This is the first post in a (semi-)regular series about getting started in the working world.  It will be tailored to my personal experience, so some parts may not completely apply to your situation.  I hope it will be a good intro to young professionals just entering the working world (or a refresher for those of us who've been through it for a few years!). 

 

 

Getting your first "real" job can be the most exciting feeling in the world.  It can also be one of the most overwhelming/confusing/scary feelings as you start reading through the new hire forms and trying to piece together what everything means.

 

The first thing you should do after getting your new job (after running around the house celebrating, of course) is read all the new hire paperwork.  Get familiar with the benefits that your company is offering.  And since my focus is on personal finance... read up on your 401k options!

 

Note: this is only applicable to my specific situation but your employer may have something similar.

 

I work for the federal government.  We get a pretty sweet deal- the employer will automatically contribute an amount equal to 1% of your paycheck to your 401k, whether you contribute any money or not.   That is called the "Agency Automatic Contributions".  That's pretty cool, but we can do better than 1%, right?

 

"Agency Matching Contributions" happen when you put some of your own money into the account.  Your employer will give you matching contributions up to the first 3% that you put into your account, and will match half of the next 2% that you contribute.  Yeah, that's pretty confusing, I know.  Take a look at the chart below.

 

From www.tsp.gov
From www.tsp.gov

The way to take maximum advantage of this system is for you to contribute at least 5% of your paycheck. You'll get an agency matching contribution equal to 4% of your paycheck plus the automatic 1%.  This gives you the most possible free money, since anything you put in above 5% does not get matched.  You'll be putting in 5% and your employer will also be putting in 5%!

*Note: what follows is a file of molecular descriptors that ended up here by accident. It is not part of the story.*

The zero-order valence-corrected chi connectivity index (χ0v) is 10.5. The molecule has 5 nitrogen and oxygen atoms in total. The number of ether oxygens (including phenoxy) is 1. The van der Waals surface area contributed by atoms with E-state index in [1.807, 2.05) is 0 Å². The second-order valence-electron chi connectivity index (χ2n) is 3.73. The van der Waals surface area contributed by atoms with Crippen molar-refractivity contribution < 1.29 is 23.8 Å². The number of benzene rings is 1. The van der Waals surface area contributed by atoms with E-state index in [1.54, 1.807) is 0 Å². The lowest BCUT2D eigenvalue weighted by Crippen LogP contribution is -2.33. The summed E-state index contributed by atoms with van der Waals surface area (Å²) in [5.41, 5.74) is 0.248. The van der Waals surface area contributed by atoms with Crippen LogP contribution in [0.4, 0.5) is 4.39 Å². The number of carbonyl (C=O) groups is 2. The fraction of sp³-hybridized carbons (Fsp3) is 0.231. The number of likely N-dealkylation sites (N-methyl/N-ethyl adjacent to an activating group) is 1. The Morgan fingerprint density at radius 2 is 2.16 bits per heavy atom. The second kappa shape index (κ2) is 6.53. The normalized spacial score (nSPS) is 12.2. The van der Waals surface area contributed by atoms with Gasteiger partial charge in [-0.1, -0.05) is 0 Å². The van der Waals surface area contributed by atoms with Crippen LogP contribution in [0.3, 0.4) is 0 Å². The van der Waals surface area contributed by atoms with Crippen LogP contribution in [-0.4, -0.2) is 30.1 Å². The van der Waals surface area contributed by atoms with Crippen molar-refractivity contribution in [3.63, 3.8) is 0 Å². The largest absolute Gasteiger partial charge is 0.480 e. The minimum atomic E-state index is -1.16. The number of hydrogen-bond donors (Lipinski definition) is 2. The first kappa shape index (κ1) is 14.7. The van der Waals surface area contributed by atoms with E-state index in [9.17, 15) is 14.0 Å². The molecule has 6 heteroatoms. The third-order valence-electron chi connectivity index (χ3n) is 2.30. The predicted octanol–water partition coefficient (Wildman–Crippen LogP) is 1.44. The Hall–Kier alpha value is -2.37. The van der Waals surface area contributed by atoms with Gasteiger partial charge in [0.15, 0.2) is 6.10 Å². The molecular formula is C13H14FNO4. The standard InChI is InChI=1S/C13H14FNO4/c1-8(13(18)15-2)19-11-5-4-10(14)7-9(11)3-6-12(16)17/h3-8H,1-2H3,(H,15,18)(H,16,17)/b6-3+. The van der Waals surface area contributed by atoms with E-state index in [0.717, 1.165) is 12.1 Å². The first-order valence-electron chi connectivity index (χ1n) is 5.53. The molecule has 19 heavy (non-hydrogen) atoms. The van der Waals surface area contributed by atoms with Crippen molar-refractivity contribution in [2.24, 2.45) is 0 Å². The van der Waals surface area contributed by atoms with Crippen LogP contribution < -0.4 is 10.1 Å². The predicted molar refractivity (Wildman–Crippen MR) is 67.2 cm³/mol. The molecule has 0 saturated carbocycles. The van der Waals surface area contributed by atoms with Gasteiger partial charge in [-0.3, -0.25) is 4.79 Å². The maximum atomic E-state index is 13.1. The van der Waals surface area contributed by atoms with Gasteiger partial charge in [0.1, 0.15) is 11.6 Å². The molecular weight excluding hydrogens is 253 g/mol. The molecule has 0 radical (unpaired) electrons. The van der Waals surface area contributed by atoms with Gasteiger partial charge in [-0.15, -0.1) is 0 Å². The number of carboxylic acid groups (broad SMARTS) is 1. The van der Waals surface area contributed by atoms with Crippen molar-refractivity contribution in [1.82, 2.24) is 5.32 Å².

For 20-somethings just starting their career, I strongly advise that you contribute (at a minimum) that full-matching amount (for me, that is 5%; it may vary for your employer).  I understand that it's hard to "give up" 5% of your hard earned paycheck and not see it for 40+ years, but you'll DOUBLE your money by doing that!  It's the easiest free money you can earn!  And another good way to think of it-- instead of your employer payingyou $50,000, they are giving you an extra 5% of that in retirement funds, so your annual salary is really $52,500!  But only if you take advantage of the matching!

 

Pro tip:  set the 401k contributions up as soon as you are hired.  This way, when you get your first paycheck, the money is already taken out... there will be no "aww, my first paycheck was $100 more than this!" ;)

 

If you can swing it, contribute even more!  The rule changes each year but in 2013, you can contribute up to $17,500 in your 401k (and that doesn't include the employer matching amount-- just the money you contribute).  I'm still sitting at the 5% contribution but should probably think about bumping that up a bit...

 

One final note:  the agency automatic 1% contribution is "vested", meaning you must work for 3 years to be able to keep that money.   If you leave before you have reached 3 years of employment, that money will be forfeited.  Matching contributions are not vested- as soon as you earn them, they're yours!

 

PS:  For those who want another retirement savings option, I discuss IRAs here!

 

Next Post:  Setting Yourself Up to Succeed!

 

 

Do you contribute to your retirement account regularly?  If so, how much do you contribute?